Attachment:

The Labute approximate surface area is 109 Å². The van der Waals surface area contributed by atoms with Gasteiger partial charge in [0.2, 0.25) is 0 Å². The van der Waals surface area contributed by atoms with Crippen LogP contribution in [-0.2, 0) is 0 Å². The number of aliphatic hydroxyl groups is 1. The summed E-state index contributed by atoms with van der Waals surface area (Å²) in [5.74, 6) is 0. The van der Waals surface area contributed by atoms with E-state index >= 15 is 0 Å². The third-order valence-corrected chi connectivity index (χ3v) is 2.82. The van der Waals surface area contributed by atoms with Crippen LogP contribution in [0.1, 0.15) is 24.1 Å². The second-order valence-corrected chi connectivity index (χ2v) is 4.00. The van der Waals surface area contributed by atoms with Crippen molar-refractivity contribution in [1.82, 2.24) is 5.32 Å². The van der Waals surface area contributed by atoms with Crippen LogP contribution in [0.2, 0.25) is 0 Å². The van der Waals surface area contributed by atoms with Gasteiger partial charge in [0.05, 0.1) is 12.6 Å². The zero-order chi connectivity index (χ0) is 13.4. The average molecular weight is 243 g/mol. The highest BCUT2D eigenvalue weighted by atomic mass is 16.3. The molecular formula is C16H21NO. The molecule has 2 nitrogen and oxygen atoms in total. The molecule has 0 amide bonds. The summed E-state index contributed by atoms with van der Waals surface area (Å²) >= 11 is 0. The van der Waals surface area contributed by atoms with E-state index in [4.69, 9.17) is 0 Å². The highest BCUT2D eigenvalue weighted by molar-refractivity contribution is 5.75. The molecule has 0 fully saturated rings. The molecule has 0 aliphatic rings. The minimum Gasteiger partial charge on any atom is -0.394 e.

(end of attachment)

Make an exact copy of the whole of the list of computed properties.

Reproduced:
The Labute approximate surface area is 109 Å². The van der Waals surface area contributed by atoms with Gasteiger partial charge in [0.2, 0.25) is 0 Å². The van der Waals surface area contributed by atoms with Crippen LogP contribution in [-0.2, 0) is 0 Å². The number of aliphatic hydroxyl groups is 1. The summed E-state index contributed by atoms with van der Waals surface area (Å²) in [5.74, 6) is 0. The van der Waals surface area contributed by atoms with E-state index >= 15 is 0 Å². The third-order valence-corrected chi connectivity index (χ3v) is 2.82. The van der Waals surface area contributed by atoms with Crippen LogP contribution in [0.1, 0.15) is 24.1 Å². The second-order valence-corrected chi connectivity index (χ2v) is 4.00. The van der Waals surface area contributed by atoms with Crippen molar-refractivity contribution in [1.82, 2.24) is 5.32 Å². The van der Waals surface area contributed by atoms with Crippen LogP contribution in [0.2, 0.25) is 0 Å². The van der Waals surface area contributed by atoms with Gasteiger partial charge in [0.05, 0.1) is 12.6 Å². The zero-order chi connectivity index (χ0) is 13.4. The average molecular weight is 243 g/mol. The highest BCUT2D eigenvalue weighted by atomic mass is 16.3. The molecular formula is C16H21NO. The molecule has 2 nitrogen and oxygen atoms in total. The molecule has 0 amide bonds. The summed E-state index contributed by atoms with van der Waals surface area (Å²) >= 11 is 0. The van der Waals surface area contributed by atoms with E-state index in [4.69, 9.17) is 0 Å². The highest BCUT2D eigenvalue weighted by molar-refractivity contribution is 5.75. The molecule has 0 fully saturated rings. The molecule has 0 aliphatic rings. The minimum Gasteiger partial charge on any atom is -0.394 e.